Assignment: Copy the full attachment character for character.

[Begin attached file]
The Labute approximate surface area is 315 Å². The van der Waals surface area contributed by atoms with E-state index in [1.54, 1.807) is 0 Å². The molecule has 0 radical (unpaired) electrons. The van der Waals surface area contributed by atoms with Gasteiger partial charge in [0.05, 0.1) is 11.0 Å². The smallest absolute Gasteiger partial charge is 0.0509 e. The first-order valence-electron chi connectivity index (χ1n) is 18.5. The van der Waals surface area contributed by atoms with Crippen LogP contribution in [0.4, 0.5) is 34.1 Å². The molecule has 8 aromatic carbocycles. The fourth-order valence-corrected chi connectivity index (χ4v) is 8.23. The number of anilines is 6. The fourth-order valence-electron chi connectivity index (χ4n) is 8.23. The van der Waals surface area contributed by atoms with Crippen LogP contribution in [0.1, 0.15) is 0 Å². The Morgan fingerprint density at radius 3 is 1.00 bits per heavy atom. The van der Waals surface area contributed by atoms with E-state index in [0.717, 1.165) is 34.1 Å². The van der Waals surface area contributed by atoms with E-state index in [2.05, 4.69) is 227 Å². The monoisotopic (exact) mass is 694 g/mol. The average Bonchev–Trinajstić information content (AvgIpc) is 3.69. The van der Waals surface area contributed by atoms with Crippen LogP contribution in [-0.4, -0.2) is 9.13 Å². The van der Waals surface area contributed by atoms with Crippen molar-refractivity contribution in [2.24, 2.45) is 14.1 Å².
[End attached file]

The Labute approximate surface area is 315 Å². The van der Waals surface area contributed by atoms with E-state index in [1.54, 1.807) is 0 Å². The molecule has 0 radical (unpaired) electrons. The van der Waals surface area contributed by atoms with Gasteiger partial charge in [0.05, 0.1) is 11.0 Å². The smallest absolute Gasteiger partial charge is 0.0509 e. The first-order valence-electron chi connectivity index (χ1n) is 18.5. The van der Waals surface area contributed by atoms with Crippen LogP contribution in [0.4, 0.5) is 34.1 Å². The molecule has 8 aromatic carbocycles. The fourth-order valence-corrected chi connectivity index (χ4v) is 8.23. The number of anilines is 6. The fourth-order valence-electron chi connectivity index (χ4n) is 8.23. The van der Waals surface area contributed by atoms with Crippen LogP contribution in [0.1, 0.15) is 0 Å². The Morgan fingerprint density at radius 3 is 1.00 bits per heavy atom. The van der Waals surface area contributed by atoms with E-state index in [0.717, 1.165) is 34.1 Å². The van der Waals surface area contributed by atoms with E-state index in [2.05, 4.69) is 227 Å². The monoisotopic (exact) mass is 694 g/mol. The average Bonchev–Trinajstić information content (AvgIpc) is 3.69. The van der Waals surface area contributed by atoms with Crippen LogP contribution in [-0.4, -0.2) is 9.13 Å². The van der Waals surface area contributed by atoms with Crippen molar-refractivity contribution in [2.24, 2.45) is 14.1 Å².